By Swati Bhattacharjee – a chief reporter-district for the Bengali newspaper “Ananda Bazar Patrika.” This is an excerpt from her original article which was published as an Op-ed in Bengali on 14th April.
Two women in West Bengal, India broke a significant, if invisible barrier in March. They were awarded the Krishni Ratna (Jewel of Agriculture) prize by the Government of West Bengal.
Chandarani Karan, 52, and Fulmani Hasda, 27, were among the 341 recipients of this year’s award. The other 339 recipients were men.
Chanda took over management of her family’s land when she was 17 and her father passed away. After receiving the award, she recalled her classmates teasing her at college, “They would tell me, ‘Show us your palm sister. Let us check if you really dig soil with the spade”.
Both women used new agricultural techniques to dramatically improve productivity and are now seen as leaders in the agricultural community of West Bengal.
Wonderful news. But consider the fact that hundreds of millions of women are engaged in agricultural work across rural India. In fact, women spend more hours in agricultural work than men. Data from several states have shown that, planting, transplanting, de-weeding, harvesting and thrashing are almost entirely done by women. Researchers have shown that in Rajasthan, Maharastra and Madhya Pradesh, hired women laborers and women of the household together do more than half of the work in agriculture. In orchards, cotton and ground nut cultivation, the bulk of the labor is all by women. Nevertheless, women are routinely thought of not as farmers, but as the “farmer’s wife.”
Why are they considered the farmer’s wife and not the farmer? One reason may be their lack of land ownership.
No land, no recognition as farmer.
SurojitMaiti, a leader of the Baradabar Primary Agricultural Cooperative said, “Our Cooperative has 2000+ members. But women members and credit taken by them is minimal. The reason is women do not have land.”
Likewise, Partha Kar is the head of agricultural credit of United Bank of India, the lead Bank in West Bengal. He told me that 15% of agricultural credit is in the name of women in this state. He said, “It’s only when women have land either in single or joint names or if the husband’s age is beyond loan eligibility limit, we get applications from women.”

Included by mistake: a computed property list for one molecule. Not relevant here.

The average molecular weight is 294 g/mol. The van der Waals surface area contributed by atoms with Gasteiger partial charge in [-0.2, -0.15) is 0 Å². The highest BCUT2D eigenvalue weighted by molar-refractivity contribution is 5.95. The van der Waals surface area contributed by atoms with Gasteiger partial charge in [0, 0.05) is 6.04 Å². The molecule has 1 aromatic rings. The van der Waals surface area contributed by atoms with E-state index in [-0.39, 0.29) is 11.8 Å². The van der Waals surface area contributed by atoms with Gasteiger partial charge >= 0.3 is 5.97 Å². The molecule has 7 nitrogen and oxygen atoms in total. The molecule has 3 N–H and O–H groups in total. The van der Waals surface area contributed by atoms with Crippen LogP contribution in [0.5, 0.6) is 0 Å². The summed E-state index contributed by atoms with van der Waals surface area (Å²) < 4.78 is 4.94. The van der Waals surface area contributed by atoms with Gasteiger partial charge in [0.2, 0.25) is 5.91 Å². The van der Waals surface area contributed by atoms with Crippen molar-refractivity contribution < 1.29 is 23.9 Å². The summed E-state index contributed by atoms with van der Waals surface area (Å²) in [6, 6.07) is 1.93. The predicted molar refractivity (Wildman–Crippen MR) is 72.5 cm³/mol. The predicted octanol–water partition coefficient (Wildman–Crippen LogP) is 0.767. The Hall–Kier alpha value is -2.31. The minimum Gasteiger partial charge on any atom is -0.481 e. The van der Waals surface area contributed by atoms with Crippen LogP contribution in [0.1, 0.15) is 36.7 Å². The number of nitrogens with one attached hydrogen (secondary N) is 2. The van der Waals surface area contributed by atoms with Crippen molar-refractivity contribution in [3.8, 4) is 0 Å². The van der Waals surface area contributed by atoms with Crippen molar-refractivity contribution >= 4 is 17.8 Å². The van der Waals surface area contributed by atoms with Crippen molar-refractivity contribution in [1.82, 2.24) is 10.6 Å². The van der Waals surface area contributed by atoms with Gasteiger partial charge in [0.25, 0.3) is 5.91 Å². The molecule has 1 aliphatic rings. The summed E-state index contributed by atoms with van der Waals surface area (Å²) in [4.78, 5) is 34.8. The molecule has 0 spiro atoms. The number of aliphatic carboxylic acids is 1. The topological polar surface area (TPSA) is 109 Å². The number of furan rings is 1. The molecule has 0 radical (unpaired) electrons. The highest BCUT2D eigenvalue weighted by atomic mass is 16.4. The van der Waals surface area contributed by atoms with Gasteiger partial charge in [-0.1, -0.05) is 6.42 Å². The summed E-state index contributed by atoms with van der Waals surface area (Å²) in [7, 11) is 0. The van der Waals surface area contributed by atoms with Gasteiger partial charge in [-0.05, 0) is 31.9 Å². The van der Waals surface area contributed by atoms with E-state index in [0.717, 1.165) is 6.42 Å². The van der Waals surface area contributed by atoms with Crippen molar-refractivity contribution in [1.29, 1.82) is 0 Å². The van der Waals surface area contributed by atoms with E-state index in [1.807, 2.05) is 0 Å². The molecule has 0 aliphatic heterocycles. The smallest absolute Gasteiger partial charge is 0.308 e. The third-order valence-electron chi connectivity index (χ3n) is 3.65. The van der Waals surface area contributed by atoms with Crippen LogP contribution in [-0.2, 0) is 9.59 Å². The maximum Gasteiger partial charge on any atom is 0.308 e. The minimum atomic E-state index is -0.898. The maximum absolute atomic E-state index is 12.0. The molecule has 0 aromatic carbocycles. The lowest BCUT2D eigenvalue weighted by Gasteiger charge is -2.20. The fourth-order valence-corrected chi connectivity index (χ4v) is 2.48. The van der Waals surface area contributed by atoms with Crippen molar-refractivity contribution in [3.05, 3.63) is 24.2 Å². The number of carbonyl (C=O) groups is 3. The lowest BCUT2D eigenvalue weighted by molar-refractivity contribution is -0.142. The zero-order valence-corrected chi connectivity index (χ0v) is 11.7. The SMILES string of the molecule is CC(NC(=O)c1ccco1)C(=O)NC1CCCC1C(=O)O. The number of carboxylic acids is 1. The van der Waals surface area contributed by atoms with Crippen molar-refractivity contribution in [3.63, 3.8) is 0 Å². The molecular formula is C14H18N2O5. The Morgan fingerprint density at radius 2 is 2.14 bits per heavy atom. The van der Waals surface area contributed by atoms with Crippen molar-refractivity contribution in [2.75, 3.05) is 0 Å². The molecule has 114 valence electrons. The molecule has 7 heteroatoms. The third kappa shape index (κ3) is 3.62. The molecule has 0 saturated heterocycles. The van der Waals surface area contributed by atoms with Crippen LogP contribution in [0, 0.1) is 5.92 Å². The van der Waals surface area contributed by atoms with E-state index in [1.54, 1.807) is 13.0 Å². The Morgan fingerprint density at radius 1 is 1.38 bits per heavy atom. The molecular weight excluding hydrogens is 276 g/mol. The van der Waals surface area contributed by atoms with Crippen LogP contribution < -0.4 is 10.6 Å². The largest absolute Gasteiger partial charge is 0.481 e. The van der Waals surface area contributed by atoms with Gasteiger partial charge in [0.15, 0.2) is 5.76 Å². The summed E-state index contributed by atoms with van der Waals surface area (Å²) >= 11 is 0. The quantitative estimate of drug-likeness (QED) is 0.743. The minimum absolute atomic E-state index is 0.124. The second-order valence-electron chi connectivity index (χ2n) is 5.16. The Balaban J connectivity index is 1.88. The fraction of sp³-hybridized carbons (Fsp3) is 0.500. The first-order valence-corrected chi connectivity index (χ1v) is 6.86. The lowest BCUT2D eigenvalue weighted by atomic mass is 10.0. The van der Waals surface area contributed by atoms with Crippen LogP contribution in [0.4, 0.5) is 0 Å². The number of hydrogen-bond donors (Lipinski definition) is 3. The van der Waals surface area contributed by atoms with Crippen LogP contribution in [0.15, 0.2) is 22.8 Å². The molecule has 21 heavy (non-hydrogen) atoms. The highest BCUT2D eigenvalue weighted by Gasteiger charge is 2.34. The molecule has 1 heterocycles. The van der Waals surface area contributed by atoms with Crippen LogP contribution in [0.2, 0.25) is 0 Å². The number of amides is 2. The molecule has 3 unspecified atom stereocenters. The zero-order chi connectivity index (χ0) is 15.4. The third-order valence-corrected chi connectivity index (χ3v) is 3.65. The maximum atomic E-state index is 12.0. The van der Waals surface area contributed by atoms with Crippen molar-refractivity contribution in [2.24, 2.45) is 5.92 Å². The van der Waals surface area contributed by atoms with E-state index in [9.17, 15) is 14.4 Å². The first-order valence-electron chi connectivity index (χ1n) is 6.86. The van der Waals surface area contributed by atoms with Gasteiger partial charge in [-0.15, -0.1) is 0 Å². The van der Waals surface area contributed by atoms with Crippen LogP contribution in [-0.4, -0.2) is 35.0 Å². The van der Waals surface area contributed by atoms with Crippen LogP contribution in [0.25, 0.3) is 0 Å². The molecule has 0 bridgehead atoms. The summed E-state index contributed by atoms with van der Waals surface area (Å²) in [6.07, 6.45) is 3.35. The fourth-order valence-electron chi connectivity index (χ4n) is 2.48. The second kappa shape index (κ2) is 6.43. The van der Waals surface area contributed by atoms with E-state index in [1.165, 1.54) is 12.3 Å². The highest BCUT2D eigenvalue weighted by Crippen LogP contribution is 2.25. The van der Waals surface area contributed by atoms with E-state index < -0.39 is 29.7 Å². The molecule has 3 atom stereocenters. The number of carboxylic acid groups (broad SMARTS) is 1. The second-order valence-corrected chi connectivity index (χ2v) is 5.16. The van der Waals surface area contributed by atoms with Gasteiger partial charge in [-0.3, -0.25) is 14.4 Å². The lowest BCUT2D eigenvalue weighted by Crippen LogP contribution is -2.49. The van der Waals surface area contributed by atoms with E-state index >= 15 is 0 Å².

One can sense the severity of the problem. Even Fulmani does not own any land. She tills land legally owned and controlled by her husband and father-in-law.
Chanda’s case is likewise illustrative. She did not marry because she wanted to be “independent.” She knew any traditional marriage would involve her leaving her birth home and the farm she has saved with her own two hands, to move to her new husband’s farm. “I fought with my mother against her plan for my marriage.” Now, Chanda, her brother, and mother till 6 acres of land, of which a little less than 2 acres are in her own name.
“Women’s labor is the property of her family,” explained Indian feminist economist Nirmala Banerjee. “Her labor can be extracted by the family. The state looks at the family as the unit of social security. That is why women’s assetlessness within the family does not become visible.”
But slowly, things are beginning to change. The last two decades of liberalization saw an increase in the number of men migrating to urban areas to look for work which forced a simultaneous increase of women agricultural labor. But not just labor. Women increasingly have to manage the farm, and that often gives them control over assets.
Consider prize winner Fulmani Hasda, a tribal woman who lives about an hour’s drive from the nearest town. Hasda, has opened her first bank account and deposited the prize money of Rs. 10,000 ($184). She said that she will invest the money in land. She asked her husband to partition some land in her name. Indrajit, her husband, has agreed.
Her husband asked me in a whisper, “Will my wife obey me after that?”